Dallas

Abuse Survivor Wins Relocation Battle With Dallas Housing Authority

A Dallas woman who survived years of domestic abuse is one step closer to living in a safe place.

Cheria Thomas received a portable Section 8 voucher from the Dallas Housing Authority Wednesday.

She had spent the last several months fighting desperately with the public housing agency for an emergency transfer.

The voucher is her ticket out of Dallas and away from her ex-boyfriend. 

He got out of prison last week and has a history of finding and abusing Thomas, even after she's changed addresses.

The pair met in 2008 and had a child several years later. The abuse started in late 2011 when Thomas said her ex battled drug addiction.

"My biggest fear is that he is going to kill me and my son. He doesn't care about the police. He doesn't care about rules. I feel like he will break them all to get back at me," she said, just days before his release.

DHA's decision is a change of heart. It comes after Thomas accused the agency of violating her rights to safe housing under the federal Violence Against Women Act.

Thomas rejected DHA's initial relocation offer because it was not far enough from where she was currently living.

She said the agency refused to find her another place to live, and even rejected her offers to move to other DHA properties outside Dallas.

"They moved me close to the same area as I was before. They told me I should be grateful I have somewhere to stay and if I wanted to not take the apartment they could end my housing assistance," she said. "It's like you don't matter."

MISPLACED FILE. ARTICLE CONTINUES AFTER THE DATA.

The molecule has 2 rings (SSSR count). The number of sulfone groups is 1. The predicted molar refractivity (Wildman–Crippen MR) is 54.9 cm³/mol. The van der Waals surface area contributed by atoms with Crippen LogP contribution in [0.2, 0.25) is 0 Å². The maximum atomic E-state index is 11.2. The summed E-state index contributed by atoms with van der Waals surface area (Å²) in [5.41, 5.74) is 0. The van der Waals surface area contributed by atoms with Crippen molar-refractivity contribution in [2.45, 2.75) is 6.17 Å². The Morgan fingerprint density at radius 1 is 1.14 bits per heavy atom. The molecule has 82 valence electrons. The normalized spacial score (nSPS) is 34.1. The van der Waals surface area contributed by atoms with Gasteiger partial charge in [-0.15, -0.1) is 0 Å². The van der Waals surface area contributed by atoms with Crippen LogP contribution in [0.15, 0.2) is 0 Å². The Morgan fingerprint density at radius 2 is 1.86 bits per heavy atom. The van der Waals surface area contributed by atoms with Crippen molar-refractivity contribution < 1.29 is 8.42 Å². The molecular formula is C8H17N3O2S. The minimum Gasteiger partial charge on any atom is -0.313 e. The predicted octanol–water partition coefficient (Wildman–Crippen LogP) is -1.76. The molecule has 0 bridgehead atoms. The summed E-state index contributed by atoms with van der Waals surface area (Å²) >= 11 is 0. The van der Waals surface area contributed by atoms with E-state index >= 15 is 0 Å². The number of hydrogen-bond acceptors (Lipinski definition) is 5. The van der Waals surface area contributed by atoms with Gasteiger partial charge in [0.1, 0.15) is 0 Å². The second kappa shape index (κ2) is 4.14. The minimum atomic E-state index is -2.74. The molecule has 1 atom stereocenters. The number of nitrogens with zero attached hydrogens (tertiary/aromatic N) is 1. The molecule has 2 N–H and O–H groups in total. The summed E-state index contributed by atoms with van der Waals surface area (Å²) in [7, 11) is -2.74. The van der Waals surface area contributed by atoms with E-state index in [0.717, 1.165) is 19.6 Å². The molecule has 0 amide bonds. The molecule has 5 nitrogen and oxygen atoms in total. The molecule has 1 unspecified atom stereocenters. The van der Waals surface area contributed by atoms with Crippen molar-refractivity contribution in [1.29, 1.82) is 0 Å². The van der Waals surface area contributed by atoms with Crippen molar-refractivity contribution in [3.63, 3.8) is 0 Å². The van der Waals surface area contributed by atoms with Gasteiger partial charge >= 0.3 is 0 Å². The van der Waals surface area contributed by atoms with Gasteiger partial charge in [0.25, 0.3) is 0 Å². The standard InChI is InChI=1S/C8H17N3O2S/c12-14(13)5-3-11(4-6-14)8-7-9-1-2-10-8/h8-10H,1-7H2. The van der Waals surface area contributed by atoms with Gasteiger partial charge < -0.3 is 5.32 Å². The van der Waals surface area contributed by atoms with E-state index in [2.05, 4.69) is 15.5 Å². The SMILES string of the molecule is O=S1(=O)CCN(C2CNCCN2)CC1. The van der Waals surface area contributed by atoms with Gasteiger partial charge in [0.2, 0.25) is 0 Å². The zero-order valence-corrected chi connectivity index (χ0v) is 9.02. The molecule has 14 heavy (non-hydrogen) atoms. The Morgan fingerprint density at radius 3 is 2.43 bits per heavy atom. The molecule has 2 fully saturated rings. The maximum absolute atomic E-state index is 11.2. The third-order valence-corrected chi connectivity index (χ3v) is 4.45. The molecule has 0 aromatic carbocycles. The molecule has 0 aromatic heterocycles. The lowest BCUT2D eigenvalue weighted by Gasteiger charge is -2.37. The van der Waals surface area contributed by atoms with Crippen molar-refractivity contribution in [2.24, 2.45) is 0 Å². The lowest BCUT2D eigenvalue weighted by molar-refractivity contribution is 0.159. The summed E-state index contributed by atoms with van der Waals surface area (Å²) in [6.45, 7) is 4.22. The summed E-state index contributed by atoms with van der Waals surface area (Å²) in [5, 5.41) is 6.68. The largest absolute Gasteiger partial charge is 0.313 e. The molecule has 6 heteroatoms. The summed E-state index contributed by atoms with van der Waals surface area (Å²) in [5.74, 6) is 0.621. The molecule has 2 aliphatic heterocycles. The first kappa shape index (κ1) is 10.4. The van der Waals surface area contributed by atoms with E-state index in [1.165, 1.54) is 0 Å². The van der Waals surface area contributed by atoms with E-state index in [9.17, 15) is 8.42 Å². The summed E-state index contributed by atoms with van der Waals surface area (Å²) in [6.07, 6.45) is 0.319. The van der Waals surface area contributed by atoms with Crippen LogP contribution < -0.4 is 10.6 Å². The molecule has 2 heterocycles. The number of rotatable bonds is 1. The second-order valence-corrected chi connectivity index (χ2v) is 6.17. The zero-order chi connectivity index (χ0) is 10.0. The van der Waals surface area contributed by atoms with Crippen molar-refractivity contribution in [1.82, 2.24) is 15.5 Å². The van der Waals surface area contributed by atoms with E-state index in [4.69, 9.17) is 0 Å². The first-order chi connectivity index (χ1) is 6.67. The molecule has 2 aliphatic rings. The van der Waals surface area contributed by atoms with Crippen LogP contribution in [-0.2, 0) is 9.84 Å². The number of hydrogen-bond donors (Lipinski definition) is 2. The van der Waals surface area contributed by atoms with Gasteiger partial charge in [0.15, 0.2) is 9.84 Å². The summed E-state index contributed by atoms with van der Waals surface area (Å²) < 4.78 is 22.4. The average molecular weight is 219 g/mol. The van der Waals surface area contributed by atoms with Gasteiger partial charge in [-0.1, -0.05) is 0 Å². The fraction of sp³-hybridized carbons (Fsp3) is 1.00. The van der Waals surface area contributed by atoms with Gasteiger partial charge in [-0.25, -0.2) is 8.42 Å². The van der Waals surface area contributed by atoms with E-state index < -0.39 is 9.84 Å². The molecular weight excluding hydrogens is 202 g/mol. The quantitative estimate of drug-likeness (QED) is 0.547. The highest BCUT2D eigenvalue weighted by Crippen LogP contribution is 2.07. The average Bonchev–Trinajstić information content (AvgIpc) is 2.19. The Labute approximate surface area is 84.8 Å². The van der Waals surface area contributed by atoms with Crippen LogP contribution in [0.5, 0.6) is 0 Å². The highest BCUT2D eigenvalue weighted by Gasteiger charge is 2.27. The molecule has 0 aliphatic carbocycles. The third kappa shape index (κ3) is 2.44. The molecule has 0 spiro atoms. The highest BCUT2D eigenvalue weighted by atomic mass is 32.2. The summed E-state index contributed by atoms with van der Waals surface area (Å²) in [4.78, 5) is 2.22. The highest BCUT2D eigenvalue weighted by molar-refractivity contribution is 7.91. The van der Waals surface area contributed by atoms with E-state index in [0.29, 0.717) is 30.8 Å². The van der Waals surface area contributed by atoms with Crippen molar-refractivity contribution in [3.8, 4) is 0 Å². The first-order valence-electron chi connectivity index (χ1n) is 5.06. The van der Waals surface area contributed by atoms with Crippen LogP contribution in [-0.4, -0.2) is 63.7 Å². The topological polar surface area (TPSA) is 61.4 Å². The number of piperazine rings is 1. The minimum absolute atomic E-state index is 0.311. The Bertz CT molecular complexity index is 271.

After securing legal representation through the Texas Legal Services Center Thomas was able to get the voucher.

It's a small victory, but her attorney, Jennifer Bowman, said the ordeal raises concerns over the federal law.

Under the current law victims like Thomas, who are in immediate danger, have little no recourse if a public housing agency violates the act.

"The Violence Against Women Act really doesn't give us a cause of action. In other words, we can't sue DHA. It also doesn't give us full recourse. We do have the ability to complain to HUD.  I believe that is our only option. Again, we don't have that kind of time. I don't know any survivor of domestic violence who has that kind of time."

Bowman is concerned about other women in public housing who are facing a similar situation.

"There's no way that I see it that she's the only person dealing with this," Bowman said. "I think it's forcing them to stay, oddly enough, in danger. These women clearly do not have an alternative, they are literally in housing because they can't afford any other housing units."

In response to Thomas' accusations, DHA released the following statement:

"The Dallas Housing Authority takes the safety of all our residents very seriously, including those families who may be facing challenges associated with domestic violence. We respect the confidentiality of our families and we do not publish their confidential information in any public domain. While we are unable to share confidential information about our residents, we are committed to ensuring all our families’ housing needs are met."

Thomas is now on the hunt to find a landlord that will accept her voucher. Despite her fears she believes it was important to speak out.

"I know I'm not the only woman or man going through this," she said. "Being a voice of the voiceless will get people to realize they have options."

ONLINE: Domestic Violence Resources

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